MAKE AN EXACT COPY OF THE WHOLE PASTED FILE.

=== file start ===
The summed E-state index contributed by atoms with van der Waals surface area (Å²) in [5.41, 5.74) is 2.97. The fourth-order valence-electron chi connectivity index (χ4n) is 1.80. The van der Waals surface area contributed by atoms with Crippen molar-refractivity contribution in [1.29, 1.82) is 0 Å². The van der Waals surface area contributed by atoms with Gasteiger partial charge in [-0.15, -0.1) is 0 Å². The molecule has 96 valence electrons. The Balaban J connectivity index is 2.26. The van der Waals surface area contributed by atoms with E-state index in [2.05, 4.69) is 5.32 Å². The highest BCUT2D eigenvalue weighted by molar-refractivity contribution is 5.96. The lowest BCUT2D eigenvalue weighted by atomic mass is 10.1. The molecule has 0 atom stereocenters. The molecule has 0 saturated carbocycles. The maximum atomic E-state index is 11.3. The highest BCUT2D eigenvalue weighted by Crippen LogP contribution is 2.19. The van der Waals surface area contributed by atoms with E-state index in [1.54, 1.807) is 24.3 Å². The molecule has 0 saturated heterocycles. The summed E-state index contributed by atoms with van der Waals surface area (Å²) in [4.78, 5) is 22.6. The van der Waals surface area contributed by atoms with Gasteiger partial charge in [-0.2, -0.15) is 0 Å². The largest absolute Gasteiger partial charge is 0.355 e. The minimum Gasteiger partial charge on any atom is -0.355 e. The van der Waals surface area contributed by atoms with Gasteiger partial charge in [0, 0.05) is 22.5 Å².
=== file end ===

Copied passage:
The summed E-state index contributed by atoms with van der Waals surface area (Å²) in [5.41, 5.74) is 2.97. The fourth-order valence-electron chi connectivity index (χ4n) is 1.80. The van der Waals surface area contributed by atoms with Crippen molar-refractivity contribution in [1.29, 1.82) is 0 Å². The van der Waals surface area contributed by atoms with Gasteiger partial charge in [-0.15, -0.1) is 0 Å². The molecule has 96 valence electrons. The Balaban J connectivity index is 2.26. The van der Waals surface area contributed by atoms with E-state index in [2.05, 4.69) is 5.32 Å². The highest BCUT2D eigenvalue weighted by molar-refractivity contribution is 5.96. The lowest BCUT2D eigenvalue weighted by atomic mass is 10.1. The molecule has 0 atom stereocenters. The molecule has 0 saturated carbocycles. The maximum atomic E-state index is 11.3. The highest BCUT2D eigenvalue weighted by Crippen LogP contribution is 2.19. The van der Waals surface area contributed by atoms with E-state index in [1.54, 1.807) is 24.3 Å². The molecule has 0 saturated heterocycles. The summed E-state index contributed by atoms with van der Waals surface area (Å²) in [4.78, 5) is 22.6. The van der Waals surface area contributed by atoms with Gasteiger partial charge in [-0.2, -0.15) is 0 Å². The largest absolute Gasteiger partial charge is 0.355 e. The minimum Gasteiger partial charge on any atom is -0.355 e. The van der Waals surface area contributed by atoms with Gasteiger partial charge in [0, 0.05) is 22.5 Å².